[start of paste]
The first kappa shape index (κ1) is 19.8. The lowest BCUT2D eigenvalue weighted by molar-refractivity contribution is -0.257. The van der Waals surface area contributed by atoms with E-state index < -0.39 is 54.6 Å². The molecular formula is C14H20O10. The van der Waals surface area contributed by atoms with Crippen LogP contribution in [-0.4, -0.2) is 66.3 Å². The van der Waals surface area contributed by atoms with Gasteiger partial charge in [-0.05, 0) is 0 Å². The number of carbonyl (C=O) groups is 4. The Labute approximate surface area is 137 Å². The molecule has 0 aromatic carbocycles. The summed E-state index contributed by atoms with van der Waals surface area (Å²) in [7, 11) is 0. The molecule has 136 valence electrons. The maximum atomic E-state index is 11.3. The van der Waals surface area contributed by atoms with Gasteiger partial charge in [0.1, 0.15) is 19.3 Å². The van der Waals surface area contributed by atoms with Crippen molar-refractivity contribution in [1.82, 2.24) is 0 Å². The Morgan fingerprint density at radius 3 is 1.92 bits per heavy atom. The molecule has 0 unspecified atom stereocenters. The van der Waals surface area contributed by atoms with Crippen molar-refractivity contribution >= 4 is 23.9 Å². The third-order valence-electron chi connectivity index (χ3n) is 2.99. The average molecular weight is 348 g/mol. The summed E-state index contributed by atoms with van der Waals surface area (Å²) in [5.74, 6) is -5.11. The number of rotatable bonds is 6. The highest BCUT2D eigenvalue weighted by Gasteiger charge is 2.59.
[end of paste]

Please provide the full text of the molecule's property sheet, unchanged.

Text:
The first kappa shape index (κ1) is 19.8. The lowest BCUT2D eigenvalue weighted by molar-refractivity contribution is -0.257. The van der Waals surface area contributed by atoms with E-state index < -0.39 is 54.6 Å². The molecular formula is C14H20O10. The van der Waals surface area contributed by atoms with Crippen LogP contribution in [-0.4, -0.2) is 66.3 Å². The van der Waals surface area contributed by atoms with Gasteiger partial charge in [-0.05, 0) is 0 Å². The number of carbonyl (C=O) groups is 4. The Labute approximate surface area is 137 Å². The molecule has 0 aromatic carbocycles. The summed E-state index contributed by atoms with van der Waals surface area (Å²) in [7, 11) is 0. The molecule has 136 valence electrons. The maximum atomic E-state index is 11.3. The van der Waals surface area contributed by atoms with Gasteiger partial charge in [0.1, 0.15) is 19.3 Å². The van der Waals surface area contributed by atoms with Crippen molar-refractivity contribution in [1.82, 2.24) is 0 Å². The Morgan fingerprint density at radius 3 is 1.92 bits per heavy atom. The molecule has 0 unspecified atom stereocenters. The van der Waals surface area contributed by atoms with Crippen molar-refractivity contribution >= 4 is 23.9 Å². The third-order valence-electron chi connectivity index (χ3n) is 2.99. The average molecular weight is 348 g/mol. The summed E-state index contributed by atoms with van der Waals surface area (Å²) in [5.74, 6) is -5.11. The number of rotatable bonds is 6. The highest BCUT2D eigenvalue weighted by Gasteiger charge is 2.59.